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Journal of Creation  Volume 28Issue 3 Cover

Journal of Creation 28(3):92–98
December 2014

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How reliable are genomes from ancient DNA?

by and

Many reports of ancient DNA (aDNA) assert recovery from specimens with age assignments that greatly exceed Scripture’s age of the world. Some of these age assignments even exceed the maximum time estimated by the most accurate DNA decay rate studies. Furthermore, the quality of DNA (fragment length and degeneration) recovered in samples allegedly 50,000–300,000 years of age is similar to that recovered from sites assigned an age one or two orders of magnitude younger. Here we summarize the results from a variety of such reports, comparing the data with that expected of maximum longevity. In the process, we reveal an almost nefarious tactic that some researchers may have used to circumvent the age implications from DNAs decay rate. We also show that contamination from modern human DNA in archaic human sequences exists at levels impractical to ascertain. Some secular age assignments for aDNAs exceed those expected by DNA decay rates while others do not, emphasizing the need to investigate each instance.



After cell death, DNA steadily decays. If microbes do not consume it (biodegradation), then spontaneous chemical reactions occur to alter and break it apart. Some of these reactions transform one base into another (C-to-T and G-to-A substitutions), with the most common being cytosine to uracil (deoxyuracils arise from cytosine deamination). Other reactions cleave the molecule’s phosphodiester backbone bonds either in single or multiple chemical steps.1 “Spontaneous hydrolysis and oxidation result in double-strand breaks, abasic sites, and nucleotide modifications or miscoding lesions.”2 Of course, God equipped cellular life with a host of DNA error-detection and repair mechanisms that mitigate this damage in living cells, but post mortem, basic chemistry takes over. One immediate result of DNA decay is that the very long, threadlike molecule breaks down into shorter fragments over time. Like most biomolecular decay rates, this process generally occurs faster at higher temperatures.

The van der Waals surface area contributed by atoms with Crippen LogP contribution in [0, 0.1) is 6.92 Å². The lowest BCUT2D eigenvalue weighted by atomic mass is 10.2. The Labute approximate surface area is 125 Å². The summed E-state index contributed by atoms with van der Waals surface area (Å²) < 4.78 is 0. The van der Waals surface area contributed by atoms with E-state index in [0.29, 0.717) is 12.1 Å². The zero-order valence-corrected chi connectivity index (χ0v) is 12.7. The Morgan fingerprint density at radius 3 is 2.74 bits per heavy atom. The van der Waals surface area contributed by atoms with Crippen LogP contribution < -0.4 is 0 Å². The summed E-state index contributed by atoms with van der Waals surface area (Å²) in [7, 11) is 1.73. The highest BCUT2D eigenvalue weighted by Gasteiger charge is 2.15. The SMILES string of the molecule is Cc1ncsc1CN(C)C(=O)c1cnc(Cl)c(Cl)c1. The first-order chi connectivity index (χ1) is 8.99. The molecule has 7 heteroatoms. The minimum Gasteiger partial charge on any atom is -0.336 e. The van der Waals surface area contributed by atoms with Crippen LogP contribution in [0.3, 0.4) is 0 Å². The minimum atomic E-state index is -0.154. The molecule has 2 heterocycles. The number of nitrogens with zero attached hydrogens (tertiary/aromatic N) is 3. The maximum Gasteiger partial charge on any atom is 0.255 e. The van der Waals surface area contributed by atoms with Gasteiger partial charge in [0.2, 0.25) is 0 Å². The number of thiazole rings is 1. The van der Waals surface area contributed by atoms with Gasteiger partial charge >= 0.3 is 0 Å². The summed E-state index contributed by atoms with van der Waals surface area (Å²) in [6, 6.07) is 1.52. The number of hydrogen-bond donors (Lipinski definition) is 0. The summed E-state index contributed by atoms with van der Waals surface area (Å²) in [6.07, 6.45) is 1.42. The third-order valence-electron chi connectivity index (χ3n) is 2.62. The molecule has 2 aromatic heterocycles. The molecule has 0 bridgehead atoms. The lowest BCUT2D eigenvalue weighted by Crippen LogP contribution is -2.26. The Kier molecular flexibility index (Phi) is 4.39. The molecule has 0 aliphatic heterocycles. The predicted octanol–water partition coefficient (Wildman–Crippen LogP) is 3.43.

Thanks in part to researcher Michael Collins, we have hard numbers to quantify the DNA decay rate due to the various spontaneous chemical reactions combined. Collins heads a research group at the University of York, called Bio Arch, that primarily investigates old proteins. He is probably the world’s leading researcher on post mortem biomolecular decay, and he supervised a 2008 Science paper that critiqued Mary Schweitzer’s earliest report of collagen protein from Tyrannosaurus rex bone.3 Collins et al. argued that because their decay studies unequivocally showed that collagen cannot last longer than a million years, collagen fragments from a 68-Ma-old dinosaur was extraordinarily unlikely. In 2012, Collins worked with a group, including Morten Allentoft as lead author—an expert on characterizing biomolecules from moa egg shell fossils—that rigorously defended an experimentally derived DNA decay rate in a significant paper published in the Proceedings of the Royal Society.4 However, the team used carbon dates to anchor the DNA decay measurements. Supplementary materials from the paper reveal that their 158 moa bones from New Zealand ranged from 602 to 5,791 carbon years.

If crime scene DNA is already degraded after only a few years or decades, then how much more degraded should ancient DNA be after hundreds of thousands of years?

Because biblical post-Flood history limits the oldest of these post-Flood materials to about 4,000 years (allowing a few generations for the birds to migrate from the Ark), 5,791 is not historical, and represents an excessively old carbon age. This means that their determined half-life for DNA (specifically, the control region of more decay-resistant mitochondrial DNA) is somewhat higher than it should be. Further research might estimate just how much higher, perhaps by more closely adjusting carbon years to calendar years, then appropriately shortening the Allentoft et al. DNA decay rate calculation, but this is beyond the scope of this summary article. Similarly, DNA forensics data might also permit us to recalibrate the Allentoft et al. DNA decay rate to a more accurate, and very likely higher, number, ultimately shrinking the time expected for DNA to last in situ. For example, forensics analysts admit that “long PCR amplicons are difficult to amplify in degraded materials that are commonly found at crime scenes”.5 If crime scene DNA is already degraded after only a few years or decades, then how much more degraded should ancient DNA be after hundreds of thousands of years? Results like these make the Allentoft et al. DNA half-life seem excessively large. Nevertheless, until future research incorporates factors like DNA forensics research findings and correct calibration of carbon years into biblical calendar years, we can at present take the Allentoft et al. determination to represent the absolute maximum expected decay times for the sake of argument. This way we can begin to identify those claims of recovered ancient DNA that pre-date by far the oldest expected ages. Table 1 shows some of their results.